I love December.
The atmosphere at school takes on a significantly festive tone. The fairy lights on the tree twinkle at every student walking past, the staffroom is covered with tinsel and artificial garlands, and the teachers walk around visibly more excited than usual as they chat about the winter-themed lessons that they have planned for their students.
And that is the one thing that I dread about December.
The winter-themed Christmas lessons.
Let me give you a little background about myself.
I was born and grew up in Singapore and only moved to the UK in my 20s. Singapore is a country set on the equator and experiences a temperature of 24 to 36 degrees (Celsius) every day of the year. The only changes to the weather are the monsoon season and the season of haze and smog when the Indonesian forests are on fire.
Now, you might be thinking, “Wow, you get summer all year round? How amazing! You can got to the beach and swim every day of the year!”
And if you live in a country that have seasons, you might have taken for granted the things that the different seasons bring you, so allow me to paint a picture of what living in a country with only one season is like.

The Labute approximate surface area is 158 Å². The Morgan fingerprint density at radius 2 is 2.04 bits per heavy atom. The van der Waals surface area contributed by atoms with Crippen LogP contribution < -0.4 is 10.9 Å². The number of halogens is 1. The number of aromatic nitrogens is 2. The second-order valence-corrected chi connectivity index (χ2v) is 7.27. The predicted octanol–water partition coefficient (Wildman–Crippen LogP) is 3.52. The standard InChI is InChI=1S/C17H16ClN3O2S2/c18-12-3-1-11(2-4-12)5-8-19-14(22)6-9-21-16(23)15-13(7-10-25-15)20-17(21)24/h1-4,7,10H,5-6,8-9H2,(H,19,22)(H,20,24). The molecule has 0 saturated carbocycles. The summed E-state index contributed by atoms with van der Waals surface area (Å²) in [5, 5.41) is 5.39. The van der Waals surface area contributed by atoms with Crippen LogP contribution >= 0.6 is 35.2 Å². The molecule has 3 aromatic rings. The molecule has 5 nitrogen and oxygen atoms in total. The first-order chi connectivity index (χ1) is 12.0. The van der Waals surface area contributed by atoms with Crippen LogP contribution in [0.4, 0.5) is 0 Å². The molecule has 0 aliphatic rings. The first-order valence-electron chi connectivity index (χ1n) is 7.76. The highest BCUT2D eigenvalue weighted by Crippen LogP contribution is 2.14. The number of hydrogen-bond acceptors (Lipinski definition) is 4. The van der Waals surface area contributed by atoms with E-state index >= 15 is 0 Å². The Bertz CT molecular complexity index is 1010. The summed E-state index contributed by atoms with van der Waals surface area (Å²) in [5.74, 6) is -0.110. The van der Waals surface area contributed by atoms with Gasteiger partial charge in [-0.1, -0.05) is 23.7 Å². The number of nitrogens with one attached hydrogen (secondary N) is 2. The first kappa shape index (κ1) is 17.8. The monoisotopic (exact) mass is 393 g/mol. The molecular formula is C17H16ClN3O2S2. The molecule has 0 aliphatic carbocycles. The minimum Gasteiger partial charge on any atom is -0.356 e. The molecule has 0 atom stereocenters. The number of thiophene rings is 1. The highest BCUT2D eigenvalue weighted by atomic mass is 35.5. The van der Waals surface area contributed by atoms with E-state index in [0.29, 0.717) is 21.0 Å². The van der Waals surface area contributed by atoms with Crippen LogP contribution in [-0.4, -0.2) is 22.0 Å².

Living in a country with only one season means that the changes that the seasons bring do not take place. The sun rises and sets at practically the same time every day. The seasonal trends do not really have an impact.
You never have to put away your winter clothes because you don’t have any. The concept of coats, gloves and Christmas woolly jumpers only exist on screen in films like Bridget Jones’s Diary and A Christmas Carol. Hats and scarves are worn only as accessories and not necessities. Cardigans and jackets are only needed when we enter an air-conditioned building and taken off the moment we walk out into the humid open air.
Winter sports tend to only mean skiing to most Singaporeans, and skiing is likely to be the domain of the rich and upper-middle classes who can afford flights to Europe or to Korea or Japan for a skiing holiday. Toboganning, curling and snowmobiling are sports that are essentially unheard of by most Singaporeans. The Winter Olympics hardly feature on any of the local TV channels and so it is no surprise that there are many Singaporeans who do not even know of its existence.